An article in The Lancet has warned doctors, neurologists and accident and emergency unit staff about a patient who is making hoax telephone calls to hospitals across the UK.
In the majority of the calls, he claims to be a doctor seeking advice in respect of a patient in status epilepticus. On a number of occasions, he has been able to obtain the names of current in-patients with epilepsy and then telephone the hospital's neurology registrar claiming to be a house officer and has attempted to discuss the patient's cases. In other calls, he has posed as an A&E physician and has arranged for in-patient beds to be prepared for these non-existent cases.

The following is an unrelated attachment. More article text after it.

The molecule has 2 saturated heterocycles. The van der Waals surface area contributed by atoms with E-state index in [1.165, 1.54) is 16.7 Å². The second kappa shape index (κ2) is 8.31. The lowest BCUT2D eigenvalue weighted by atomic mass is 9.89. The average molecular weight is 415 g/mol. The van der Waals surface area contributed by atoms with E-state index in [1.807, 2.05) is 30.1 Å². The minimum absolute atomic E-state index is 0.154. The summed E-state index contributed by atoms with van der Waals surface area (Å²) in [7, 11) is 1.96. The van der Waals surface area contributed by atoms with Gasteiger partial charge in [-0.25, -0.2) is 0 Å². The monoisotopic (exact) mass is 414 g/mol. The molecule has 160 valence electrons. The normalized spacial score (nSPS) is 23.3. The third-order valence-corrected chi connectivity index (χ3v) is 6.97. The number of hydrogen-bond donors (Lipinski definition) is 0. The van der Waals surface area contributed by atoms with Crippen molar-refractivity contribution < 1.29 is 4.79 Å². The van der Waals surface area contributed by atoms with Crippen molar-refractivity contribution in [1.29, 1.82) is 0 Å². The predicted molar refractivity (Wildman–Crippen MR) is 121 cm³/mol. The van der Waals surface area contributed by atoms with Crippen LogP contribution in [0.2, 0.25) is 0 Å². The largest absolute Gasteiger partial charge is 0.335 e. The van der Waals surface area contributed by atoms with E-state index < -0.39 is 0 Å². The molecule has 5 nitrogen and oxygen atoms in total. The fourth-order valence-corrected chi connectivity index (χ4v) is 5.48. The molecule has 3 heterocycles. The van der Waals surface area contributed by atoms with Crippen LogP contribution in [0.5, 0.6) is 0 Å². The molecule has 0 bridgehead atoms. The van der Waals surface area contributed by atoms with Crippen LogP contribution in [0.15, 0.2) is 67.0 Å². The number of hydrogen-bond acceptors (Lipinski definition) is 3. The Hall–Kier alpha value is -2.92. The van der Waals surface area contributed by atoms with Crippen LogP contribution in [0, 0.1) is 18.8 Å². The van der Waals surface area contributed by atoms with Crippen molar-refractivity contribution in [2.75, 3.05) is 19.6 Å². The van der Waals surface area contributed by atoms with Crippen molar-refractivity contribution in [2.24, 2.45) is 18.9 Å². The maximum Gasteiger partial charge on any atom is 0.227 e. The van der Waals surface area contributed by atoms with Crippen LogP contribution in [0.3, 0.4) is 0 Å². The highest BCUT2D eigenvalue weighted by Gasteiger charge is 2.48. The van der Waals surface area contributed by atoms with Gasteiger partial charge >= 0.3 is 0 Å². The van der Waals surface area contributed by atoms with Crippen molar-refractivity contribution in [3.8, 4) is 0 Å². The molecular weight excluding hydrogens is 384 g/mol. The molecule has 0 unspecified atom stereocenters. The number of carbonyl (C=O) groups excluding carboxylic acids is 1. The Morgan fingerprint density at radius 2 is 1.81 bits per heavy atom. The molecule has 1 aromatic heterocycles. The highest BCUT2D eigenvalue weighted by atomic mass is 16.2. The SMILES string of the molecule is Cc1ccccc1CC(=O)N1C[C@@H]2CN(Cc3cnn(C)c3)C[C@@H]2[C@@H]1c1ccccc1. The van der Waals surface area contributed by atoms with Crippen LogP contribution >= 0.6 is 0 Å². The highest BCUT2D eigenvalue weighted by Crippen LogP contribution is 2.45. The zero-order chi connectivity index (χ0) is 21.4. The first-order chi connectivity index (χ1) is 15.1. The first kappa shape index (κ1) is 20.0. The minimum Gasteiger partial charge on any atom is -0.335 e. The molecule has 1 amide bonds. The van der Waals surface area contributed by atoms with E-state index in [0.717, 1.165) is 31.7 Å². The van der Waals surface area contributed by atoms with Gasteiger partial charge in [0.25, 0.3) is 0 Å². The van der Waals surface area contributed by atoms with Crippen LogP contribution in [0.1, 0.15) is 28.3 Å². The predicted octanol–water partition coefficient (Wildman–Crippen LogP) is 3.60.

The man has admitted responsibility for the calls, which have been made to nearly every major hospital in the country, after having a tape of one of the conversations played to him by his psychiatrist. He has been warned that his identity will be revealed to the police should he make any more hoax calls.
The article, by four neurologists, reiterates that medical professionals should be aware that they may be the targets of hoax telephone calls and that they should consider ringing back any suspect caller.